The invention of chirped pulse amplification technique by Strickland and Mourou in 1985 has boosted the peak power of ultrashort laser pulses to an unprecedented level, which have found broad applications in fundamental science, industry and medicine. However, such high power lasers are usually obtained at the near-infrared wavelength about 0.8 micron. The extension to the mid-infrared band (2-20 microns) is of great interest to broader applications. At present, the generation of mid-infrared laser pulses based on conventional optical technologies is limited by the frequency bandwidth, energy gain, and damage threshold of the optical crystals, which make it challenging to achieve high-intensity few-cycle mid-infrared laser pulses.
In a new paper published in Light: Science & Application, scientists from the Shanghai Jiao Tong University, China and University of Strathclyde, UK proposed a new scheme to efficiently generate mid-infrared light pulses of near-single-cycle with a few millijoules in energy by use of a plasma medium. This scheme adopts two terawatt-level short-pulse lasers initially with wavelength of ~0.8 micrometers, which are incident into an underdense plasma channel with a certain time delay. One of them is used as a driving laser to excite a laser wakefield in the plasma, which appears as a few moving plasma density bubbles behind the driving pulse. Another laser pulse as the signal pulse co-propagates with the driving pulse with a certain time delay, so that it is loaded at the head position of the second plasma bubble. This signal pulse is modulated by the plasma bubble and its frequency will be down-shifted rapidly. After a propagation distance of about 2 millimeters, it is effectively converted into a near-single-cycle mid-infrared light pulse with a center wavelength of about 5 microns, and its conversion efficiency is as high as about 30%.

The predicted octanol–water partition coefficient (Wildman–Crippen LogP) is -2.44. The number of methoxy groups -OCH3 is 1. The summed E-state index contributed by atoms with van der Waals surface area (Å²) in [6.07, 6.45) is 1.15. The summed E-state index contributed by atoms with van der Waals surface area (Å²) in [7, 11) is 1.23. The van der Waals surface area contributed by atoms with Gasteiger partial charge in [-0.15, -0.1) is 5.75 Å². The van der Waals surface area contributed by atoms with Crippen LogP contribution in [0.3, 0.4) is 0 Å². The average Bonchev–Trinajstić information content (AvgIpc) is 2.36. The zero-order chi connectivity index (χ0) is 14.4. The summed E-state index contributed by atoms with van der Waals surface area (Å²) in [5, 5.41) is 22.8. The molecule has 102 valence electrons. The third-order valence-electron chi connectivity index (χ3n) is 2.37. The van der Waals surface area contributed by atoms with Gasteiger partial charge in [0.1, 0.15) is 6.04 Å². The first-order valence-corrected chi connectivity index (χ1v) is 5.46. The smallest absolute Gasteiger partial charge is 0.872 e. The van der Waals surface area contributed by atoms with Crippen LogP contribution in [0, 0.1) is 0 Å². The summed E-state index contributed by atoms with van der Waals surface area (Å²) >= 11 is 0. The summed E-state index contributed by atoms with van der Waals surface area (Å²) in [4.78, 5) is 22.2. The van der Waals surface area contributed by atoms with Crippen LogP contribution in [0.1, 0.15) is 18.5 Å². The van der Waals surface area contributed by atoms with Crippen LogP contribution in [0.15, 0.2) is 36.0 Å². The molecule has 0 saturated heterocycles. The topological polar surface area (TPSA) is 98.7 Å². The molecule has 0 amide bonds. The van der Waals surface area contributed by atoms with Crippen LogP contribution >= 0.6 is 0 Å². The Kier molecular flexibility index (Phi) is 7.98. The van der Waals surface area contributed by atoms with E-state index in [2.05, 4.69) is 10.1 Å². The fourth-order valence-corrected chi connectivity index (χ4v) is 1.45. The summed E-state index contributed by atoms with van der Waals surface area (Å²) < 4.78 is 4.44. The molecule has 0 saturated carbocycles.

"An interesting aspect of our scheme is that the obtained mid-infrared pulse parameters, including pulse energy, central wavelength, pulse duration, carrier phase, and even polarization state, are tunable by changing the parameters of the incident laser pulse and plasma," said Zheng-Ming Sheng, one of the lead authors of the paper.
"Compared with traditional optical crystal materials, plasma-based optical methods can sustain extremely high power and intensity laser pulses," added Su-Ming Weng, another lead author of the paper. "This makes the plasma-based optical method unique in the manipulation of ultrashort high power lasers."
"Our scheme can be realized on a laser system with a kilohertz repetition rate, thereby providing a stable and efficient method to generate mid-infrared light pulses with millijoules, relativistic intensity, and near single cycle for wide applications," said Jie Zhang, one of the coauthors, the laser plasma program leader in Shanghai Jiao Tong University.